In the decided case the Applicant did not show this required reason. He had argued that he wished to form an opinion on the validity of the patent and that this was for him as a member of the public and a patent attorney of personal and professional interest. The JR found that this wish cannot be accepted as a sufficiently concrete, legitimate reason. The request therefore did not only lack concrete and verifiable information, but the Court also did not see why access to the written pleadings and evidence would be useful or necessary in order to form an opinion on the patent. The JR refers the Applicant to the study of the patent and the public prosecution history as well as prior art.
II. Central Division Munich: Wish to be informed for the purposes of education and training is not a legitimate reason
The Court decided similarly in another case. This second order was delivered on 21st September 2023 (docket number CFI 75/2023). The requesting party asked for copies of the Statement of Revocation and the Letter for Service on the Patent Proprietor in another revocation action. In this request the Applicant argued that it wanted to be informed about the proceedings before the UPC for the purpose of education and training. After having been invited to submit comments, the Claimant in the main action argued that a third party shall not be permitted to use the “carefully constructed pleadings (prepared at a not insignificant cost)” with a view to advancing its own interests.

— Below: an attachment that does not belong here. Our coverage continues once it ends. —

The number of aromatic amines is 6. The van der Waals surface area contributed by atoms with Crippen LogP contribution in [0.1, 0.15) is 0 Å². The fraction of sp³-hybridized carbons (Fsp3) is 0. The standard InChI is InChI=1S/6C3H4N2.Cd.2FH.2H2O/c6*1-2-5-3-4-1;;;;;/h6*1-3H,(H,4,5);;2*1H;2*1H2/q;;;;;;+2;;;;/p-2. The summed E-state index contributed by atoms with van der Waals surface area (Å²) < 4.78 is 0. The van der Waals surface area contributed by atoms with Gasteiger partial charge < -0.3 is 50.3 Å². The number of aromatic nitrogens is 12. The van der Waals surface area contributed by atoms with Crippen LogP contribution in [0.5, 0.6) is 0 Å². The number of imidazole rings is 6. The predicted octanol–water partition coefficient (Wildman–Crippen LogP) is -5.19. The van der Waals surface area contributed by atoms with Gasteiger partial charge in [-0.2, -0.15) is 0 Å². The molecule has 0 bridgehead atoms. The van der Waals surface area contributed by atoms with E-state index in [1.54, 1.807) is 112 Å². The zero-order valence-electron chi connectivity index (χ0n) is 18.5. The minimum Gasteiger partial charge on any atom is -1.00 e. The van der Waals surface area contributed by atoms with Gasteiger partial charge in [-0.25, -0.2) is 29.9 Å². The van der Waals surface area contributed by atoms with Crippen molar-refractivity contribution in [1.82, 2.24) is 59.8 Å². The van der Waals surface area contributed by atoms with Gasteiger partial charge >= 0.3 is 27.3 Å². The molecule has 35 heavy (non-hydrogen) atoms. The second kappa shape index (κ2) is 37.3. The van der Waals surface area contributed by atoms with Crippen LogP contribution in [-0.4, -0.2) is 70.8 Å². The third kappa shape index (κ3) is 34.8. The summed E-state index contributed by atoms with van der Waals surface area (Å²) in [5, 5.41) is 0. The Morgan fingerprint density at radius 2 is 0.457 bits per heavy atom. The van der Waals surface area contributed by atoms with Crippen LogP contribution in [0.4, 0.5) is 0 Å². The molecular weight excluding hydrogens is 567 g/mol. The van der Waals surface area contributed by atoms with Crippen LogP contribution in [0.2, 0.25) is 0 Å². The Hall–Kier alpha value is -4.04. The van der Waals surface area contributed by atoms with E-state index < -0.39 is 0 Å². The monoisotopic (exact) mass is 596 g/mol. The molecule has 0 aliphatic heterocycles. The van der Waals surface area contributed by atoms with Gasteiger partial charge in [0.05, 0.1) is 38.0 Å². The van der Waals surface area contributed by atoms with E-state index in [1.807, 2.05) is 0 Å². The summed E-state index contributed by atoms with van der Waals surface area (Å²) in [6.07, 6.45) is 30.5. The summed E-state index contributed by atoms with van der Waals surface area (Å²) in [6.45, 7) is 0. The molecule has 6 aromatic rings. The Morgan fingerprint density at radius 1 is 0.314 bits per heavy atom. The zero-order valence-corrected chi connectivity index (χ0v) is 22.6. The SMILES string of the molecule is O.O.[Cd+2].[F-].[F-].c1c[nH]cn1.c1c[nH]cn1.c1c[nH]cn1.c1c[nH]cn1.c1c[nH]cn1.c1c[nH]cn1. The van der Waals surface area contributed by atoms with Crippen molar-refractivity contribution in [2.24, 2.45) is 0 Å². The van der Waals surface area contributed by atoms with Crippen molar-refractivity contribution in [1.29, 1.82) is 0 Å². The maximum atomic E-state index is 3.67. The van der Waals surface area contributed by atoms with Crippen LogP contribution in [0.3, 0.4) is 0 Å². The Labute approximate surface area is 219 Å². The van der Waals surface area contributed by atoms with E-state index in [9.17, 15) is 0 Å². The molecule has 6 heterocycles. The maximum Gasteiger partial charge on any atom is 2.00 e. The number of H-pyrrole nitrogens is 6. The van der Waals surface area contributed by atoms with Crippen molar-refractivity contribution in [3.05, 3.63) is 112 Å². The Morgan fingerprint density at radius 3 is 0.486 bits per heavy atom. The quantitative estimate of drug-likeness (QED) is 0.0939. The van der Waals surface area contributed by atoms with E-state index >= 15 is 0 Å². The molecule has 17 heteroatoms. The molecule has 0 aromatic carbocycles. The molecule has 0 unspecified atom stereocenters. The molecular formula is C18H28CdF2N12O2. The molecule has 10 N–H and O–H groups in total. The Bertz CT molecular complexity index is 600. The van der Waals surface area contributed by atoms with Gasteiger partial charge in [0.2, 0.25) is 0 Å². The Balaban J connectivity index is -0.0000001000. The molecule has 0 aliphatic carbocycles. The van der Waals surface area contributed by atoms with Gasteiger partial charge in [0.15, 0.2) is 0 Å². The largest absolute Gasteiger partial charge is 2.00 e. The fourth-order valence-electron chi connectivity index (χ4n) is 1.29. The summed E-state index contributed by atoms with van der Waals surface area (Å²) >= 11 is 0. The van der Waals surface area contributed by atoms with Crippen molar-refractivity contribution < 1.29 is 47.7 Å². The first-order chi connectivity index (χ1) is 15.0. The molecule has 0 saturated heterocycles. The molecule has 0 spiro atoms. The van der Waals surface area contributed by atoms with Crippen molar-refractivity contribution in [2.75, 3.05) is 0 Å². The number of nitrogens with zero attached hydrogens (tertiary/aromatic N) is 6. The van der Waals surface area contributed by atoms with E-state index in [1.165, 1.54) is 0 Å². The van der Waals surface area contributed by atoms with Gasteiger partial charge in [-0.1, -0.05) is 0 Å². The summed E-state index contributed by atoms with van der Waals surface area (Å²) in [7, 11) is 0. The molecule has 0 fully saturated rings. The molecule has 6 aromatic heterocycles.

Again the JR meticulously refers to the wording and history of the Rule and comes to the conclusion that a request for access to written pleadings and evidence pursuant to Rule 262.1 (b) RoP must pertain to the reasons for access per se. The JR finds that the reasoned request forms the basis of the decision after consulting the parties and that it has to be assessed on the basis of all facts and circumstances whether there is indeed a legitimate reason.
In this case the JR did not find a legitimate reason as the Applicant had failed to show concrete and verifiable information. Apart from this the Court did not see why the requested documents would be useful or necessary for said purpose as the Applicant could read the Courts orders and decisions. The JR found that the provided reason was also insufficiently concrete and verifiable so that the JR was not even able to weigh this reason against the (commercial) interest of the Claimant in denying access.